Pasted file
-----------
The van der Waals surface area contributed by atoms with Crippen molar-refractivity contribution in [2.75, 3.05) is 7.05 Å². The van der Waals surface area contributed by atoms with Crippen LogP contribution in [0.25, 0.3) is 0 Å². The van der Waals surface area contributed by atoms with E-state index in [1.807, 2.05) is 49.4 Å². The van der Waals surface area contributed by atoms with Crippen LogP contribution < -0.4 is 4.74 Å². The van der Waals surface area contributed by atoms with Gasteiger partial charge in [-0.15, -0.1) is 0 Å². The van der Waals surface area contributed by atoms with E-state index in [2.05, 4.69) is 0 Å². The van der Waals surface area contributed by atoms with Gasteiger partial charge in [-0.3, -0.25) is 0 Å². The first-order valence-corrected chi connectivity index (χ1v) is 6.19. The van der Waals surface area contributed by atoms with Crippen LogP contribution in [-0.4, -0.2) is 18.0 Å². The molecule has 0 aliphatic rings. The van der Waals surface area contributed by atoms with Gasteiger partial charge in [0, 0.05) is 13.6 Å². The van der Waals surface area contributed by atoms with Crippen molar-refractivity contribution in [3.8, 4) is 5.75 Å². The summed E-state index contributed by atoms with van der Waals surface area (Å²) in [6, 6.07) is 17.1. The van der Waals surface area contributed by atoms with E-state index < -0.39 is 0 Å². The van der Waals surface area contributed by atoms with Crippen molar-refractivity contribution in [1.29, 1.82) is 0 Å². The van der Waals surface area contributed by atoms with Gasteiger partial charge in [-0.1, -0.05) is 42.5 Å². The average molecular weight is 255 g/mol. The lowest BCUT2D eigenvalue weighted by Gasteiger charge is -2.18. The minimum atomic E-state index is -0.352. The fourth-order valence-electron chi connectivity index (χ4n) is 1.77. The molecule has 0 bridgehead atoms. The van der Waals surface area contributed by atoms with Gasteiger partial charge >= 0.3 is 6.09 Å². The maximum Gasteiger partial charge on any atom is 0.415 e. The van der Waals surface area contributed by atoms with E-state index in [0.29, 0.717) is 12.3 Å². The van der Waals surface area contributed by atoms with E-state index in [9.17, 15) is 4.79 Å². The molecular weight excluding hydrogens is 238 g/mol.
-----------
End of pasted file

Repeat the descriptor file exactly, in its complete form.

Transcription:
The van der Waals surface area contributed by atoms with Crippen molar-refractivity contribution in [2.75, 3.05) is 7.05 Å². The van der Waals surface area contributed by atoms with Crippen LogP contribution in [0.25, 0.3) is 0 Å². The van der Waals surface area contributed by atoms with E-state index in [1.807, 2.05) is 49.4 Å². The van der Waals surface area contributed by atoms with Crippen LogP contribution < -0.4 is 4.74 Å². The van der Waals surface area contributed by atoms with Gasteiger partial charge in [-0.15, -0.1) is 0 Å². The van der Waals surface area contributed by atoms with E-state index in [2.05, 4.69) is 0 Å². The van der Waals surface area contributed by atoms with Gasteiger partial charge in [-0.3, -0.25) is 0 Å². The first-order valence-corrected chi connectivity index (χ1v) is 6.19. The van der Waals surface area contributed by atoms with Crippen LogP contribution in [-0.4, -0.2) is 18.0 Å². The molecule has 0 aliphatic rings. The van der Waals surface area contributed by atoms with Gasteiger partial charge in [0, 0.05) is 13.6 Å². The van der Waals surface area contributed by atoms with Crippen molar-refractivity contribution in [3.8, 4) is 5.75 Å². The summed E-state index contributed by atoms with van der Waals surface area (Å²) in [6, 6.07) is 17.1. The van der Waals surface area contributed by atoms with E-state index < -0.39 is 0 Å². The van der Waals surface area contributed by atoms with Crippen molar-refractivity contribution in [1.29, 1.82) is 0 Å². The van der Waals surface area contributed by atoms with Gasteiger partial charge in [-0.1, -0.05) is 42.5 Å². The average molecular weight is 255 g/mol. The lowest BCUT2D eigenvalue weighted by Gasteiger charge is -2.18. The minimum atomic E-state index is -0.352. The fourth-order valence-electron chi connectivity index (χ4n) is 1.77. The molecule has 0 bridgehead atoms. The van der Waals surface area contributed by atoms with Gasteiger partial charge >= 0.3 is 6.09 Å². The maximum Gasteiger partial charge on any atom is 0.415 e. The van der Waals surface area contributed by atoms with E-state index in [0.29, 0.717) is 12.3 Å². The van der Waals surface area contributed by atoms with E-state index in [9.17, 15) is 4.79 Å². The molecular weight excluding hydrogens is 238 g/mol.